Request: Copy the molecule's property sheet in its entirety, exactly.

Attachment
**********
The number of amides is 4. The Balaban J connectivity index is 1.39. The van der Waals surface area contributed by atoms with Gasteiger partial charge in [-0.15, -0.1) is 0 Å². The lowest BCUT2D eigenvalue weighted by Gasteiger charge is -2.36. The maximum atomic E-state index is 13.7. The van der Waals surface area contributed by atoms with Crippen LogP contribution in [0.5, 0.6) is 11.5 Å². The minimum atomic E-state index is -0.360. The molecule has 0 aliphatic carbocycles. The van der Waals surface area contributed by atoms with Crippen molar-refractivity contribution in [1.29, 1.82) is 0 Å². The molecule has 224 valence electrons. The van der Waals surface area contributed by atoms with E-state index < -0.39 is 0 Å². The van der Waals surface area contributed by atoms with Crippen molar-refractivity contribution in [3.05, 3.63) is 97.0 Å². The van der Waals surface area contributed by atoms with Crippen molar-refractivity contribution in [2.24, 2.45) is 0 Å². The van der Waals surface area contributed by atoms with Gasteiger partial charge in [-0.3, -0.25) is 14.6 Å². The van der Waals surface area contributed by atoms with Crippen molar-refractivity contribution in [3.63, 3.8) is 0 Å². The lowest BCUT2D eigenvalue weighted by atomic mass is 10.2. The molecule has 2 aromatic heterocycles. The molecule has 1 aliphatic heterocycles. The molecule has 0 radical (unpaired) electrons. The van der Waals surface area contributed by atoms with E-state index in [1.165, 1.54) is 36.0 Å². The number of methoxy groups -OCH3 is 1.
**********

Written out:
The number of amides is 4. The Balaban J connectivity index is 1.39. The van der Waals surface area contributed by atoms with Gasteiger partial charge in [-0.15, -0.1) is 0 Å². The lowest BCUT2D eigenvalue weighted by Gasteiger charge is -2.36. The maximum atomic E-state index is 13.7. The van der Waals surface area contributed by atoms with Crippen LogP contribution in [0.5, 0.6) is 11.5 Å². The minimum atomic E-state index is -0.360. The molecule has 0 aliphatic carbocycles. The van der Waals surface area contributed by atoms with Crippen molar-refractivity contribution in [1.29, 1.82) is 0 Å². The molecule has 224 valence electrons. The van der Waals surface area contributed by atoms with E-state index < -0.39 is 0 Å². The van der Waals surface area contributed by atoms with Crippen molar-refractivity contribution in [3.05, 3.63) is 97.0 Å². The van der Waals surface area contributed by atoms with Crippen molar-refractivity contribution in [2.24, 2.45) is 0 Å². The van der Waals surface area contributed by atoms with Gasteiger partial charge in [-0.3, -0.25) is 14.6 Å². The van der Waals surface area contributed by atoms with Crippen molar-refractivity contribution in [3.63, 3.8) is 0 Å². The lowest BCUT2D eigenvalue weighted by atomic mass is 10.2. The molecule has 2 aromatic heterocycles. The molecule has 1 aliphatic heterocycles. The molecule has 0 radical (unpaired) electrons. The van der Waals surface area contributed by atoms with E-state index in [1.165, 1.54) is 36.0 Å². The number of methoxy groups -OCH3 is 1.